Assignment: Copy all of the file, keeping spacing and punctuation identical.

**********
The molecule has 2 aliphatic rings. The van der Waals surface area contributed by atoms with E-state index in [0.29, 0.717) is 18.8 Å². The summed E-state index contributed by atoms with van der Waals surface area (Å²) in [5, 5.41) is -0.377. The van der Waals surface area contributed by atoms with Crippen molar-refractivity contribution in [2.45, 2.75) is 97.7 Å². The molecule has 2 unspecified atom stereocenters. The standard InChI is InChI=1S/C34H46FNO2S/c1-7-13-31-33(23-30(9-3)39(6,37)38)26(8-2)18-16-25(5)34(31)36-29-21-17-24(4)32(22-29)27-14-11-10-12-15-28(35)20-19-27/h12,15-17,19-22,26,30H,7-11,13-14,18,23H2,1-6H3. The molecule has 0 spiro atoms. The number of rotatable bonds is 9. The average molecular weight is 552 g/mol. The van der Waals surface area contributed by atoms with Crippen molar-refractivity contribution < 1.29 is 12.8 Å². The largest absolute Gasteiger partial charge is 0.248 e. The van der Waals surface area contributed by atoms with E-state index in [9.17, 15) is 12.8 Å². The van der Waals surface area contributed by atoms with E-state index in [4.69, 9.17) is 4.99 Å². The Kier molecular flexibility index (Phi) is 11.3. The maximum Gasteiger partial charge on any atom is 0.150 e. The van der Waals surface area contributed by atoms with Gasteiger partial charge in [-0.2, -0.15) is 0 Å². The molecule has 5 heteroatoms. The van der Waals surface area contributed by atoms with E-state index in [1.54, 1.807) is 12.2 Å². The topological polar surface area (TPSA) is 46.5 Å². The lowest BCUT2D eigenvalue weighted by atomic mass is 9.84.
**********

The molecule has 2 aliphatic rings. The van der Waals surface area contributed by atoms with E-state index in [0.29, 0.717) is 18.8 Å². The summed E-state index contributed by atoms with van der Waals surface area (Å²) in [5, 5.41) is -0.377. The van der Waals surface area contributed by atoms with Crippen molar-refractivity contribution in [2.45, 2.75) is 97.7 Å². The molecule has 2 unspecified atom stereocenters. The standard InChI is InChI=1S/C34H46FNO2S/c1-7-13-31-33(23-30(9-3)39(6,37)38)26(8-2)18-16-25(5)34(31)36-29-21-17-24(4)32(22-29)27-14-11-10-12-15-28(35)20-19-27/h12,15-17,19-22,26,30H,7-11,13-14,18,23H2,1-6H3. The molecule has 0 spiro atoms. The number of rotatable bonds is 9. The average molecular weight is 552 g/mol. The van der Waals surface area contributed by atoms with Crippen molar-refractivity contribution < 1.29 is 12.8 Å². The largest absolute Gasteiger partial charge is 0.248 e. The van der Waals surface area contributed by atoms with E-state index in [9.17, 15) is 12.8 Å². The van der Waals surface area contributed by atoms with E-state index in [4.69, 9.17) is 4.99 Å². The Kier molecular flexibility index (Phi) is 11.3. The maximum Gasteiger partial charge on any atom is 0.150 e. The van der Waals surface area contributed by atoms with Gasteiger partial charge in [-0.2, -0.15) is 0 Å². The molecule has 5 heteroatoms. The van der Waals surface area contributed by atoms with E-state index in [1.54, 1.807) is 12.2 Å². The topological polar surface area (TPSA) is 46.5 Å². The lowest BCUT2D eigenvalue weighted by atomic mass is 9.84.